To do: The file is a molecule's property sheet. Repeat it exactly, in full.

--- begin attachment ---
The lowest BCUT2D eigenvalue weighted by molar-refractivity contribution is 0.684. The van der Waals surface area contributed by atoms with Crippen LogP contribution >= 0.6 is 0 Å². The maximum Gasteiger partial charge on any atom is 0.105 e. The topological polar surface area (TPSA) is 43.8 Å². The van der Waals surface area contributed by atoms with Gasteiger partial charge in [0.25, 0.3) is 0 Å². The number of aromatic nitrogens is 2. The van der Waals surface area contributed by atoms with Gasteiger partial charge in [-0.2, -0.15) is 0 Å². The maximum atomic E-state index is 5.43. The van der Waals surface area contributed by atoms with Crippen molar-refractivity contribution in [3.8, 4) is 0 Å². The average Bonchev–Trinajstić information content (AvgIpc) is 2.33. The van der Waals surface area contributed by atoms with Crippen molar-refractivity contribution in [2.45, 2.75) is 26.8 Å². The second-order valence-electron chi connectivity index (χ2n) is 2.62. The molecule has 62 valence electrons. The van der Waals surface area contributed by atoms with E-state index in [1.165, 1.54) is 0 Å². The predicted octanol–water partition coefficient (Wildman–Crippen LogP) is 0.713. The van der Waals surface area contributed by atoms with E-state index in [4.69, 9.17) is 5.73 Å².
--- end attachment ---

The lowest BCUT2D eigenvalue weighted by molar-refractivity contribution is 0.684. The van der Waals surface area contributed by atoms with Crippen LogP contribution >= 0.6 is 0 Å². The maximum Gasteiger partial charge on any atom is 0.105 e. The topological polar surface area (TPSA) is 43.8 Å². The van der Waals surface area contributed by atoms with Gasteiger partial charge in [0.25, 0.3) is 0 Å². The number of aromatic nitrogens is 2. The van der Waals surface area contributed by atoms with Gasteiger partial charge in [-0.2, -0.15) is 0 Å². The maximum atomic E-state index is 5.43. The van der Waals surface area contributed by atoms with Crippen molar-refractivity contribution in [3.8, 4) is 0 Å². The average Bonchev–Trinajstić information content (AvgIpc) is 2.33. The van der Waals surface area contributed by atoms with Crippen molar-refractivity contribution in [2.45, 2.75) is 26.8 Å². The second-order valence-electron chi connectivity index (χ2n) is 2.62. The molecule has 62 valence electrons. The van der Waals surface area contributed by atoms with E-state index in [1.165, 1.54) is 0 Å². The predicted octanol–water partition coefficient (Wildman–Crippen LogP) is 0.713. The van der Waals surface area contributed by atoms with E-state index in [4.69, 9.17) is 5.73 Å².